Why you can no longer have an 'invite-your-friends' feature

September 27, 2009

Marketing people absolutely love having an 'invite your friends' feature on your website, where your existing users can stick in the email addresses of their friends to have you send invitations to your service to them. Unfortunately, there are a number of problems with it that mean you can't have one any more.

First, if you provide any way to have user-entered text (even in the form of the sending user's nominal real name), spammers will exploit it. Second, even with no user entered text at all it is still going to annoy at least some of the recipients; in fact, you will be sending spam by the UBE definition, since it is email, it is unwanted by at least some recipients, and you will be sending it in bulk.

For the sake of both your reputation and your marketing, it is much better to persuade your users to send personal email messages from their own accounts. If you want to help them out (and increase the chance that they'll actually send the message), you can supply cut and paste ready messages that they can just dump in their mail client, with personalized links and everything.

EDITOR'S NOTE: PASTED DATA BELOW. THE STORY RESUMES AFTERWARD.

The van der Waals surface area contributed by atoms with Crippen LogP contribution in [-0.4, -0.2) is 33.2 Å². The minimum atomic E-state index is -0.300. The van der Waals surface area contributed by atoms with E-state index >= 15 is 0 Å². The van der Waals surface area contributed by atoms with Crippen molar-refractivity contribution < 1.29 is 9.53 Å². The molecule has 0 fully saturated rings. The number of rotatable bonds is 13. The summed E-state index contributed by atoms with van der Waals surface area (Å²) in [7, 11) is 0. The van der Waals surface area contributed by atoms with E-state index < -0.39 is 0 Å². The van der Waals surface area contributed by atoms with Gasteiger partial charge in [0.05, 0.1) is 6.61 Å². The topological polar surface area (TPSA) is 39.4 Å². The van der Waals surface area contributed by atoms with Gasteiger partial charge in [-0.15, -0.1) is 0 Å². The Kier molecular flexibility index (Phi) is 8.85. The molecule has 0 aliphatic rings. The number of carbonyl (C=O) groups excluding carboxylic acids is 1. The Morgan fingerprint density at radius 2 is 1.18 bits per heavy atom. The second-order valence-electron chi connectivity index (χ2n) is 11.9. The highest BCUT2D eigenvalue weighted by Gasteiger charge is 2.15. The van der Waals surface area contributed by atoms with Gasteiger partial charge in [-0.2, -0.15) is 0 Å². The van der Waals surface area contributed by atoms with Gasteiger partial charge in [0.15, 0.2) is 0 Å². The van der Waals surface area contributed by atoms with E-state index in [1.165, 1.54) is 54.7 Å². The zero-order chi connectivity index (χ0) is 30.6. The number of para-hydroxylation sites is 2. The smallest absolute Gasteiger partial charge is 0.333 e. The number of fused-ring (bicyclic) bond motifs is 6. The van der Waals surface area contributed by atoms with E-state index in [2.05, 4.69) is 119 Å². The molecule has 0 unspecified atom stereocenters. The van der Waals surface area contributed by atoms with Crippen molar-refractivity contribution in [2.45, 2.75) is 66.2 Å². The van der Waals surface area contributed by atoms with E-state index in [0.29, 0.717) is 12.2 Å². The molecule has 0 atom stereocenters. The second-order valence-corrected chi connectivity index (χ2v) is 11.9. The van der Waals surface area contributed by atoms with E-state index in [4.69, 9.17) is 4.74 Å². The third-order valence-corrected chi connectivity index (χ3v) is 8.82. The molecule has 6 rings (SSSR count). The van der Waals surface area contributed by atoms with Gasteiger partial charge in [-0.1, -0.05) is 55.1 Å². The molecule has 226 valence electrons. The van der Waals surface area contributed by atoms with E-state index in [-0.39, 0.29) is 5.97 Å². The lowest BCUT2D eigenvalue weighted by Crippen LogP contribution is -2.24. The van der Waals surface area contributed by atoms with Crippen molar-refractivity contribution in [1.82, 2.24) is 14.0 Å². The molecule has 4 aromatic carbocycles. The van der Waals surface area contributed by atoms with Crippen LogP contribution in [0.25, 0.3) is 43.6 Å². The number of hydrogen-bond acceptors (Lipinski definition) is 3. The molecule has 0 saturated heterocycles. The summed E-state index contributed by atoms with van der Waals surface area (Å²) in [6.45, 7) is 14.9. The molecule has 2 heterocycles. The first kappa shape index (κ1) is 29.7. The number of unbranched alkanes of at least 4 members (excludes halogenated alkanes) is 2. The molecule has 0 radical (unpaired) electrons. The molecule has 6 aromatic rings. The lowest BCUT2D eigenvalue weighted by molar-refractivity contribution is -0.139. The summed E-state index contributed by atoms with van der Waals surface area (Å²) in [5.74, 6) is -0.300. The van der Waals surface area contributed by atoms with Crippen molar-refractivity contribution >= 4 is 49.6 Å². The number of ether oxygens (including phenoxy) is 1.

Sidebar: the distrust problem

Merely having an invite-your-friends feature will cause some people to distrust you for reasons that boil down to 'the well has been poisoned by spammers'; too many untrustworthy websites have kept such email addresses and later used them for additional purposes (marketing, selling them as valuable assets, or whatever).

It follows that if Marketing absolutely forces you to have an invite your friends feature, you should under no circumstances actually keep a copy of these email addresses (or at least not a usable copy; use a hashed version for anti-abuse purposes). And you should have a clear and prominently mentioned policy about it.

(Do not say that it falls under your general privacy policy, unless your privacy policy is 'we never keep email addresses, we get rid of them right away'.)

Written on 27 September 2009.
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Last modified: Sun Sep 27 00:09:31 2009
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